Solar energy technology, for instance, is advancing rapidly in efficiency, reliability and cost. A decade ago its viability was questionable. But today, it is gaining acceptance as the preferred mode of power generation, thus putting coal-based, gas-based and hydro-power based energy sources to scrutiny. The Group has energy assets that are impacted in the immediate term by the boom in solar-panel based power generation though these assets could prove to be competitive only in long run.
10. Terrorism Risk: Terrorism risk, though not an imminent threat, remains a high impact risk for companys airport business. However, security and safety at our airports is stringent and matches those of large airports globally that maintain high security. Security drills, information sharing with government security agencies, and strict vigil has ensured that Groups airports enjoy a terrorism-free track record. The group identifies the assets such as airports and highways that are sensitive to terror risks and therefore covered the same under adequate terrorism insurance policies.
11. Competition Risk: The Group has seen how different industry sectors that were once considered specialized and exclusive turf of leading business houses, are now open to highly competitive bidders, small and large. Airport sector has recently seen several bidders competing to win a portfolio of airports. These new players, while winning bids on wafer-thin margins, set the course for scrutiny of our airport operations, thereby putting a stress on our operations. The Group is also affected by the increasing competition in nearly every business stream it is involved in, thus exposing itself to thinner margins. The Group has continued to focus on building competitive advantage in its core business areas to ensure that we are competitively well-positioned in our businesses.
We also have mechanisms in place to ensure that we understand our competitive position while making bid-related decisions, and ensure that the criteria for financial returns remain the key consideration in any bidding activity.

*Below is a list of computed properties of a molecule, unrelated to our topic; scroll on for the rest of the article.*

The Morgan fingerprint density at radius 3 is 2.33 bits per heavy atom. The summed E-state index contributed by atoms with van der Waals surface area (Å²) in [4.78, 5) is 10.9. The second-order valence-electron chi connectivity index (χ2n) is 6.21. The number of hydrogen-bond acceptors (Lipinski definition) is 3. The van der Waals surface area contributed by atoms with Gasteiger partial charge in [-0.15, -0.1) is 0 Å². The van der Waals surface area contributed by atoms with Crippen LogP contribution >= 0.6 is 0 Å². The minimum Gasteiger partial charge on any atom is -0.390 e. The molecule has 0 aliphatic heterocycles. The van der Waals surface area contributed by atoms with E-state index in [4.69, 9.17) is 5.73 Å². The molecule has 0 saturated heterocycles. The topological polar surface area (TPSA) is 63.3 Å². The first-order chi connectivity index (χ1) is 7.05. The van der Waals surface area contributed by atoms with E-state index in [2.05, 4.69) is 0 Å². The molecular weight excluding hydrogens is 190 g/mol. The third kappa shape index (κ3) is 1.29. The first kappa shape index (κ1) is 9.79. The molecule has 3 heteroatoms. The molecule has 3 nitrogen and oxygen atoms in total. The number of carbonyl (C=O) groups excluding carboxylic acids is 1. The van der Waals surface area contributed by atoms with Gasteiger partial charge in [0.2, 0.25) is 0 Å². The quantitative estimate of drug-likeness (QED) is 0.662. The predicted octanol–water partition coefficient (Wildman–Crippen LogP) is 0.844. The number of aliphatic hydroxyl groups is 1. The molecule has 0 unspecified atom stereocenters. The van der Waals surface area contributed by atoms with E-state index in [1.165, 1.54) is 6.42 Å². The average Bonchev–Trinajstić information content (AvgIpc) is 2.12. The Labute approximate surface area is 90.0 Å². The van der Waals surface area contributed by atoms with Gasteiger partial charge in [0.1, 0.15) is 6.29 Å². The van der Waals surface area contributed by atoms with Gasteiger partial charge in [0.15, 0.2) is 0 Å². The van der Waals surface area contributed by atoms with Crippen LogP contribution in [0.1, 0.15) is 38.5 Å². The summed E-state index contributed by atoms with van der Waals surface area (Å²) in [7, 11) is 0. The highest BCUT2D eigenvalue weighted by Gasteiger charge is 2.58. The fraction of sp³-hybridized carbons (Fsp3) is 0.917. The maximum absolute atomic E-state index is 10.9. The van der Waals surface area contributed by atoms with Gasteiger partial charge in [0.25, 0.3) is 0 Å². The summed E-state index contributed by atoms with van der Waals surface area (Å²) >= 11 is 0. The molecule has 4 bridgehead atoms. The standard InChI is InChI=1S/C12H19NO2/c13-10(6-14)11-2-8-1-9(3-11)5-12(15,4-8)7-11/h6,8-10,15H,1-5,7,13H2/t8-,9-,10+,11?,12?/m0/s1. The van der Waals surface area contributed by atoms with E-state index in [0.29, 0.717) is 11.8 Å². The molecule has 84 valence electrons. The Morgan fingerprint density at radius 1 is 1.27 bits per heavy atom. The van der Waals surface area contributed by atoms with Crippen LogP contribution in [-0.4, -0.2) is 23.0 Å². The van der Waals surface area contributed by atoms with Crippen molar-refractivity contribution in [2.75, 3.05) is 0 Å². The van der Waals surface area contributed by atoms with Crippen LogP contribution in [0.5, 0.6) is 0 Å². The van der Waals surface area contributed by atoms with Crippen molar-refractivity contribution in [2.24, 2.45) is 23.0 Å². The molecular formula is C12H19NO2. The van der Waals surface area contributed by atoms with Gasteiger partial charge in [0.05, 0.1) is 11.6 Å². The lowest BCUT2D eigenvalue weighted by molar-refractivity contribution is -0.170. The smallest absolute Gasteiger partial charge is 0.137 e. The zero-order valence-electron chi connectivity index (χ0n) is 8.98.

12. Manpower Risk: With increasing competition in the Groups core businesses, newer players may take aggressive approach to meet their critical manpower requirement vis a vis the experienced personnel of the established companies. Our company is also exposed to these methods by the new entrants in the industry.
The Group has been building bench strength and is further taking adequate measures to ensure that the impact of such aggressive manpower hiring approach is mitigated for our businesses.
13. Litigation Risk: In recent years, regulatory changes in airport concessions have resulted in disputes between airport operators and the authorities/ regulators. In the past year, the Group was faced with severe risks of unresolved disputes or annulment of appeals. While some disputes have been settled unfavorably for the Group, new areas for litigation have emerged from the regulatory setbacks in operating assets and new projects. The Group faces risk of annulment of/ or significant delay in resolution of several of cases.
The Group has a strong in-house legal team and is proactive in ensuring that we take most suitable legal advice from leading law practitioners, as may be required. Where appropriate, and in the context of commercial disputes with private parties, the Group also considers and explores out of court settlements under advice.
14. Political Risks. Local politics within the countries where we operate, may impact our business, for which we try to work closely with all relevant stakeholders to mitigate impact of the political risks.
15. Geopolitical Risk: In the past year, unexpected geopolitical changes have heightened the risk of conflicts between nations in the countrys neighborhood. India is affected by these geopolitical uncertainties and airports sector is faced with uncertainties that may affect air traffic. Rise in protectionism in Western nations, particularly US tariff hikes, has resulted in a trade war that continues to escalate and could have unforeseen long term consequences for industrial development in India, thus affecting some of the Groups businesses. The Group relies on the governments proactive role in protecting the interests of Indian industries arising out of changing geopolitical landscape.
16. Socio-economic Risks: Despite efforts from the government, businesses and organizations, socio-economic conditions of a large section of the civil society have not improved over the past years. Several factors like widening inequality gap, dislocation of vulnerable sections of the society, loss of livelihood disruption and an increase in fear of social and communal disharmony have aggravated the risk of disruption to businesses. The Groups businesses in transportation sector stand exposed to risks from changing socio-economic landscape in the country. To mitigate risks to our businesses arising from socio- economic issues, the Group takes proactive steps in engaging with affected people as well as customers.